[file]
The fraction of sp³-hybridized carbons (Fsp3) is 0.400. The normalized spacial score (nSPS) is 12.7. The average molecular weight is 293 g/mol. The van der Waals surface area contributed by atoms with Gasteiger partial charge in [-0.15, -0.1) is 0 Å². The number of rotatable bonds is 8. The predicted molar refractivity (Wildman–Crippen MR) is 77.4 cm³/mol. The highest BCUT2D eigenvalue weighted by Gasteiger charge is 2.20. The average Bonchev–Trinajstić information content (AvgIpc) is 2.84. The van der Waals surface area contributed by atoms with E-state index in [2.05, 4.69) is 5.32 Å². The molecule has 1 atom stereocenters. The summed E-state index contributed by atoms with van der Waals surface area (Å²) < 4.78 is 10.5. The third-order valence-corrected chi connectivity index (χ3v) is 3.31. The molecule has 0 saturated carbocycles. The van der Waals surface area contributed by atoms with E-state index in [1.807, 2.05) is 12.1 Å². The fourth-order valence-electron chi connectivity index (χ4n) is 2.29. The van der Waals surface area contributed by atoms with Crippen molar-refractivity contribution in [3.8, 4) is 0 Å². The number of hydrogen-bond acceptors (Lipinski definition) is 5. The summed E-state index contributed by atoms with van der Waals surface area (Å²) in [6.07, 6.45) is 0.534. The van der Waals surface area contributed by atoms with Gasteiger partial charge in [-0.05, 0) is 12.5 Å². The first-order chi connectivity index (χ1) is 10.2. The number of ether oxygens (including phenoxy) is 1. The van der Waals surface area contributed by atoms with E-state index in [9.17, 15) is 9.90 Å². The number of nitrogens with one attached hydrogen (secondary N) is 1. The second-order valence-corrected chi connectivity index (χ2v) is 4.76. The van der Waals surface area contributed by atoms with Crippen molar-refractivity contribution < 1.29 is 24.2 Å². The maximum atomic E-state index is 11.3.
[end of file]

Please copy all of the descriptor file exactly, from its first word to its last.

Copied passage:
The fraction of sp³-hybridized carbons (Fsp3) is 0.400. The normalized spacial score (nSPS) is 12.7. The average molecular weight is 293 g/mol. The van der Waals surface area contributed by atoms with Gasteiger partial charge in [-0.15, -0.1) is 0 Å². The number of rotatable bonds is 8. The predicted molar refractivity (Wildman–Crippen MR) is 77.4 cm³/mol. The highest BCUT2D eigenvalue weighted by Gasteiger charge is 2.20. The average Bonchev–Trinajstić information content (AvgIpc) is 2.84. The van der Waals surface area contributed by atoms with E-state index in [2.05, 4.69) is 5.32 Å². The molecule has 1 atom stereocenters. The summed E-state index contributed by atoms with van der Waals surface area (Å²) < 4.78 is 10.5. The third-order valence-corrected chi connectivity index (χ3v) is 3.31. The molecule has 0 saturated carbocycles. The van der Waals surface area contributed by atoms with E-state index in [1.807, 2.05) is 12.1 Å². The fourth-order valence-electron chi connectivity index (χ4n) is 2.29. The van der Waals surface area contributed by atoms with Crippen molar-refractivity contribution in [3.8, 4) is 0 Å². The number of hydrogen-bond acceptors (Lipinski definition) is 5. The summed E-state index contributed by atoms with van der Waals surface area (Å²) in [6.07, 6.45) is 0.534. The van der Waals surface area contributed by atoms with Gasteiger partial charge in [-0.05, 0) is 12.5 Å². The first-order chi connectivity index (χ1) is 10.2. The number of ether oxygens (including phenoxy) is 1. The van der Waals surface area contributed by atoms with E-state index in [9.17, 15) is 9.90 Å². The number of nitrogens with one attached hydrogen (secondary N) is 1. The second-order valence-corrected chi connectivity index (χ2v) is 4.76. The van der Waals surface area contributed by atoms with Crippen molar-refractivity contribution < 1.29 is 24.2 Å². The maximum atomic E-state index is 11.3.